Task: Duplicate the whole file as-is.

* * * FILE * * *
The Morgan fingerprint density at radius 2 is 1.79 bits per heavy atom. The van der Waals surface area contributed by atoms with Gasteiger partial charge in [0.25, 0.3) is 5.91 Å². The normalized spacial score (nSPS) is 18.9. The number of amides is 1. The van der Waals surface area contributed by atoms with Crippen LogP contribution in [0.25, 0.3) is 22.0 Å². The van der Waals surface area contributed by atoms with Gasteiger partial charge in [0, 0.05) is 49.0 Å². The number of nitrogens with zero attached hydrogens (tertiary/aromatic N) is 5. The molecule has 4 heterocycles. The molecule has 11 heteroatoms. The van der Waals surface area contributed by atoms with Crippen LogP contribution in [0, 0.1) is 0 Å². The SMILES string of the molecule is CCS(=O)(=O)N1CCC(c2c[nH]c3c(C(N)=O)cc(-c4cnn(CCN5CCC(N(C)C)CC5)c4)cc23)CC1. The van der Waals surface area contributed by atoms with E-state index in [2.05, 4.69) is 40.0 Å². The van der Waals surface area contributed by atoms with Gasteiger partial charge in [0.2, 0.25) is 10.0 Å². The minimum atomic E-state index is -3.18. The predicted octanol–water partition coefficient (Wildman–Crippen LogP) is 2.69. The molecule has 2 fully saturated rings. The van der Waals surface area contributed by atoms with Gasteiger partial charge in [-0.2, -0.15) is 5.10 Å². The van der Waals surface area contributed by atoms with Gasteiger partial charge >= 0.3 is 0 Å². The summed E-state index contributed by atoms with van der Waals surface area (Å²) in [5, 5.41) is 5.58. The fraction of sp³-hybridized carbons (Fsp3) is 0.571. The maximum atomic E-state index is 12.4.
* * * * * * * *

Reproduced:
The Morgan fingerprint density at radius 2 is 1.79 bits per heavy atom. The van der Waals surface area contributed by atoms with Gasteiger partial charge in [0.25, 0.3) is 5.91 Å². The normalized spacial score (nSPS) is 18.9. The number of amides is 1. The van der Waals surface area contributed by atoms with Crippen LogP contribution in [0.25, 0.3) is 22.0 Å². The van der Waals surface area contributed by atoms with Gasteiger partial charge in [0, 0.05) is 49.0 Å². The number of nitrogens with zero attached hydrogens (tertiary/aromatic N) is 5. The molecule has 4 heterocycles. The molecule has 11 heteroatoms. The van der Waals surface area contributed by atoms with Crippen LogP contribution in [0, 0.1) is 0 Å². The SMILES string of the molecule is CCS(=O)(=O)N1CCC(c2c[nH]c3c(C(N)=O)cc(-c4cnn(CCN5CCC(N(C)C)CC5)c4)cc23)CC1. The van der Waals surface area contributed by atoms with E-state index in [2.05, 4.69) is 40.0 Å². The van der Waals surface area contributed by atoms with Gasteiger partial charge in [0.2, 0.25) is 10.0 Å². The minimum atomic E-state index is -3.18. The predicted octanol–water partition coefficient (Wildman–Crippen LogP) is 2.69. The molecule has 2 fully saturated rings. The van der Waals surface area contributed by atoms with Gasteiger partial charge in [-0.2, -0.15) is 5.10 Å². The van der Waals surface area contributed by atoms with Gasteiger partial charge >= 0.3 is 0 Å². The summed E-state index contributed by atoms with van der Waals surface area (Å²) in [5, 5.41) is 5.58. The fraction of sp³-hybridized carbons (Fsp3) is 0.571. The maximum atomic E-state index is 12.4.